Kashmir – A new dawn or the beginning of a dark chapter? Part 2: Opinion

Protests in Jantar Mantar against the abrogation of Art. 370 on 05 August 2019 (Source: Scroll.in)

The passage of these changes has caused an escalation in the discourse surrounding Kashmir. The country and the media have been split down the middle with some either supporting the moves in their entirety as a move towards an integrated India, (or as Amit Shah likes to call it, an Akhand Bharat,[1]) or opposing them as akin to India acting as an occupying force in Kashmir. Senior Kashmiri politicians Mehbooba Mufti, Omar Abdullah and Sajad Lone were officially placed under house arrest starting on 04 August. Subsequently, Mebooba Mufti was arrested at her home and is now being detained at Hari Niwas in Srinagar in what her daughter calls an attempt to break her spirit. There does not seem to be much space for a nuanced perspective on this issue.

Article 370 was never intended to be a long-term solution – Nehru himself is said to have commented on Article 370 saying, “yeh ghiste ghiste ghis jayega.”[2] It is illogical to have one single state that is able to exercise such a degree of freedom that even the Constitution does not have complete effect. However, Kashmiris argue that since this was the basis of their entry to India, any change would be a violation of the promises made upon accession. The 2018 Supreme Court judgement classifying it as a permanent fixture of the Constitution only serves to further muddy these waters.

The abrogation of Article 370 is a necessary eventuality for Kashmir itself as it would allow the Constitution of India to take full effect in the state. This would ensure the complete application of the Fundamental Rights enshrined therein, something that might actually serve to protect the interests of ordinary individuals against government excesses. Further, the removal of Article 35A opens the doors for an influx of capital in the region and leaves scope for the repatriation of Kashmiri Pandits. In principle, these are all positive developments.

Kashmiri Pandits protesting in Jammu for the dismissal of Art. 35A in 2017 (Source: ANI)

However, it is the circumstances of this legislation that are problematic for the following reasons:

  • Kashmiri stakeholders’ voices have not been considered or heard; in fact, with the internet shutdown and imposition of S. 144, their voices have been stifled. The secret arrests of senior politicians did not help matters.
  • The secrecy surrounding these measures meant that even the Opposition was not given a fair opportunity to challenge their passage in the Rajya Sabha – neither the Order, nor the Bill were circulated among the public for inputs prior to their introduction in Parliament.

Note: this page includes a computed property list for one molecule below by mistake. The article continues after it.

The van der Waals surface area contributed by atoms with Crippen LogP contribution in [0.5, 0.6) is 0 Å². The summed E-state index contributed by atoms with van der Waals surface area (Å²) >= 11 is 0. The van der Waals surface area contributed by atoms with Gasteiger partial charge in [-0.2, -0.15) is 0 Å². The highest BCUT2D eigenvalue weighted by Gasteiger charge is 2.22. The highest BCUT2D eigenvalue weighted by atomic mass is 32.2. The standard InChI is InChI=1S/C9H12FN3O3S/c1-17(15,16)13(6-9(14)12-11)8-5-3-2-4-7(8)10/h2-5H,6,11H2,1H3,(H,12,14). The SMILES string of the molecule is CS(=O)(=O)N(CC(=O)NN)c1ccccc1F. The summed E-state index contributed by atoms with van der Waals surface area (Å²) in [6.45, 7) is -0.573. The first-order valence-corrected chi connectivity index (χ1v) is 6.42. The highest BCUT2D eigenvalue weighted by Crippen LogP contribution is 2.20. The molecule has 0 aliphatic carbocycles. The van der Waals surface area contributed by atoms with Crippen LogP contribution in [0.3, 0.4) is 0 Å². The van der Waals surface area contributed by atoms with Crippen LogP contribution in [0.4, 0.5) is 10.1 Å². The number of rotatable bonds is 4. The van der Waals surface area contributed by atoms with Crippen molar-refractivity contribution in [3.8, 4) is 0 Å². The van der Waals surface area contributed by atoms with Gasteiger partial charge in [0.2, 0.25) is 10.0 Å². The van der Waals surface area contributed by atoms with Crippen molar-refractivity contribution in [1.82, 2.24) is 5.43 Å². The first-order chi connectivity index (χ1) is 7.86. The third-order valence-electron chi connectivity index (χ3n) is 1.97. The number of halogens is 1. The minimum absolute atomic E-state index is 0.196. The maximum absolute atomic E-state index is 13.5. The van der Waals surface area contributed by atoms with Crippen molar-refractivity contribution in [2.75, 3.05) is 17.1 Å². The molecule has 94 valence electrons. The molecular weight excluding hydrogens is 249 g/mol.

• The influx of military personnel over the past few days was conducted on the basis of a ‘security threat’ in the region. However, now that it is clear that they were sent only to maintain security during the process of passing these bills, it has invariably caused an erosion of trust in the government.
  • The atmosphere of growing militarization in the Valley in the days preceding this decision serve only to further convince the local population of the government’s ill intent, regardless of whether such an intent exists.
  • Fringe voices such as those expressed in this article have been given fresh impetus as the discussion in Parliament surrounding the issue did not once attempt to reassure the people of Kashmir that they will be kept safe from harm.

There may have been several reasons for each of these measures but unless there is a degree of transparency, the result is just the same – an erosion of trust in the government and further alienation of the Kashmiri population. As we sat glued to our TV sets watching proceedings in the Rajya Sabha, there was no access to television in the state. Kashmiris did not even have access to this basic connection to Delhi as they stayed indoors due to the imposition of  S.144 and heavy military presence outside their homes. The coming days will also act as a testing ground for the recent and heavily criticized Unlawful Activities Prevention Act, 2019 – will the BJP prove its critics right by relying upon the more draconian measures to subdue dissenters?

There is unlikely to be any significant international backlash due to prevailing geopolitical currents and Kashmir does not attract much attention when the rest of the world is focused on Brexit, Iran and Immigration. India has shut down any talks of mediation by US President Donald Trump and this measure has not attracted widespread criticism. Human rights are no longer at the forefront of global conversation and so it is up to India to prove that change will not come at the cost of Kashmiri people. Predictably, Pakistan has rejected this measure, with the Pakistan Foreign Office stating that “Pakistan will exercise all possible options to counter the illegal steps.”

The coming days and weeks will reveal how these measures impact Kashmir and India as a whole. In taking such a sudden measure, this government has so far failed to do the essential work of integrating hearts and minds as much as borders. As constitutional law experts debate the legality of these measures, Omar Abdullah has announced that his party, the National Conference, will approach the Supreme Court to challenge the constitutionality of the Presidential Order.

Whether or not the Supreme Court accepts these measures, Kashmir’s character has been changed indelibly. The nation can only hope that if these steps pass the test of constitutionality, that they are used to improve the social and economic life of every Kashmiri.

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